Monday, June 27, 2016

Routine

Routine
As a music lover, I enjoy a well-done album. It starts with small melodies and rhythms that come together to tell the story of each song, individually.  Than those songs, each in a specific order and flowing into the next, come together to tell the bigger story of the album.  And further, all of the collective albums of a single artist tell this evolving story of the musician’s life.  
What does this have to do with routine?  Let's start by looking at the school day as if it were a music album. All these small pieces, the rhythms into songs and songs into playlist, come together to shape our day.  The different, bigger parts of the day - mealtimes, outside play, nap time and bathroom time - flow together to shape our day.  And within each bigger part, there are smaller routines and individual nuances that shape these bigger parts.  When all these elements come together, the story of our day is being told.


It keeps getting bigger, too. The days make up a week, the weeks turn into a month, the months into a year, and so on and so forth.


Predictability
So, why is this important?  When we know how a mealtime or day or week flows, we have
an outline for what is going to happen. This predictability quiets the questions of “what's next?” or “what's going to happen?”.  When we don't have to wonder about those questions, we have more space to calmly engage with what is happening in the present moment.  This reduces anxiety and worry about present and future moments, allowing us to be open and engaged with people and play.


Building Trust with Routine


Routine provides a framework so that each day need not be a new invention, but rather it is an opportunity to fine tune one’s orientation to the world. It takes on the spirit of a beloved ritual that nurtures relationships as much as bodies.”
  • Respecting Babies, Ruth Ann Hammond


When we establish routine, we bring consistency and predictability to a child’s world.  This predictability helps establish safety and connection -the child experiences over and over that their needs will be met and that this one person (or two or three persons) will be available to meet get those needs in a way that follows the rhythms of the child’s body.  And as a co-created routine is followed time and again, trust is built between the child and parent/caregiver.  


The child, or group of children, comes to experience that all their needs will be met; both basic level needs of food and shelter and higher level needs of love and engagement.  They can relax in this trust, which allows them to explore, participate, take risks and grow physically, mentally and emotionally.


Trusting their Capabilities because of Routine


The routine is set, the small parts of each activity within the larger routine of the day. The child or group or family all know the routine and how to participate in the routine. You've watched their familiarity grow into confidence; they can do so many parts of the routine on their own - getting dishes put away after a meal or finding their shoes for outside time. Expectations have risen to meet new skills and capabilities.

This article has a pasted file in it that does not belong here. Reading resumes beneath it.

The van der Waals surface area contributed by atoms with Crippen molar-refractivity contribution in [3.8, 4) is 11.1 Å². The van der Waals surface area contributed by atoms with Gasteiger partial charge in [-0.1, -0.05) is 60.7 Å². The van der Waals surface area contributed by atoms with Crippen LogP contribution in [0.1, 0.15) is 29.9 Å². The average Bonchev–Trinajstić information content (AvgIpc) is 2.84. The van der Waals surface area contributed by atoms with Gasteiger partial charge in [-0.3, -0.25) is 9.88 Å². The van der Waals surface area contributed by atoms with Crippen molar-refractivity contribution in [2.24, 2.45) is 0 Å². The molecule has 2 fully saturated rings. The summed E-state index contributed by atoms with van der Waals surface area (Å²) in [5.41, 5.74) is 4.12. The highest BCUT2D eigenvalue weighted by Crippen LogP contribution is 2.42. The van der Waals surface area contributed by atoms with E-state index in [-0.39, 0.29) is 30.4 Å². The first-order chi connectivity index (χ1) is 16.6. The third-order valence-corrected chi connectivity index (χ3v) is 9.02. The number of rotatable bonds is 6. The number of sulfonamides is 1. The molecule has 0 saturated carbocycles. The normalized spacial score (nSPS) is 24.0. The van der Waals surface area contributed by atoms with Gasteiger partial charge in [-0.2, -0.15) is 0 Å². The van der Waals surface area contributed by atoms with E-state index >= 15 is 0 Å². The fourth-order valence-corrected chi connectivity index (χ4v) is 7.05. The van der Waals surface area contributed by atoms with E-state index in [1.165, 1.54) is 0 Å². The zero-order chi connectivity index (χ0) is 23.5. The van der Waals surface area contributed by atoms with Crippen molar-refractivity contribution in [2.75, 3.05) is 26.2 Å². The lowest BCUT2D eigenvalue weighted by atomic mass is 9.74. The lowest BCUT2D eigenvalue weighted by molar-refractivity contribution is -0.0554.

The trust built by establishing the routines flows back to them as you trust that they are capable of participating.  As this trust that we hold for the child and their abilities blooms, we get to set different expectations and limits for their behaviour.  In doing so, we can let go of holding all the responsibility and share some of the work of the day, the tasks surrounding meals or diaper toileting or bedtime - being ever available to support where the individual or group is at.  This interplay of setting expectations, sharing responsibility and inviting participation is like a dance between adult and child, working with and supporting each other.


“I know you can do this, I trust you are capable of this, and I am going to ask you to meet the expectations of the routine.  I will also be available to support you”.


Notes about Routine:
Routines and consistency are a fine pair. The more often a routine happens, the easier it is
to follow and participate in.  For example, when we eat and sleep at roughly the same times each day, our bodies tend to feel better and function better.  But there is some flexibility in routines.  Life tends to be very life-y and illness, vacations, unexpected stuff and everything in between comes up.  Routines get changed or temporarily set aside and for the most part a child can adapt, but may need some extra support during the change in routine and/or when trying to get back into routine. Some of this flexibility is based on the child’s temperament and how often routine is getting changed around.  


Also, routines do not need to be the same in every environment...actually, I think this would be quite impossible.  Children can be highly adaptable and can adjust to routines in one space being different than the routines of another space.  For example, school and home have different rhythms and children, in general, adjust to the nuances of each environment and can even come to treasure the specialness of each space.  Sometimes special items or routines from one environment can cross over into the other as a way for a child to share something in a different community - a favorite book or toy coming to school or language or songs from school being shared at home with parents and siblings.







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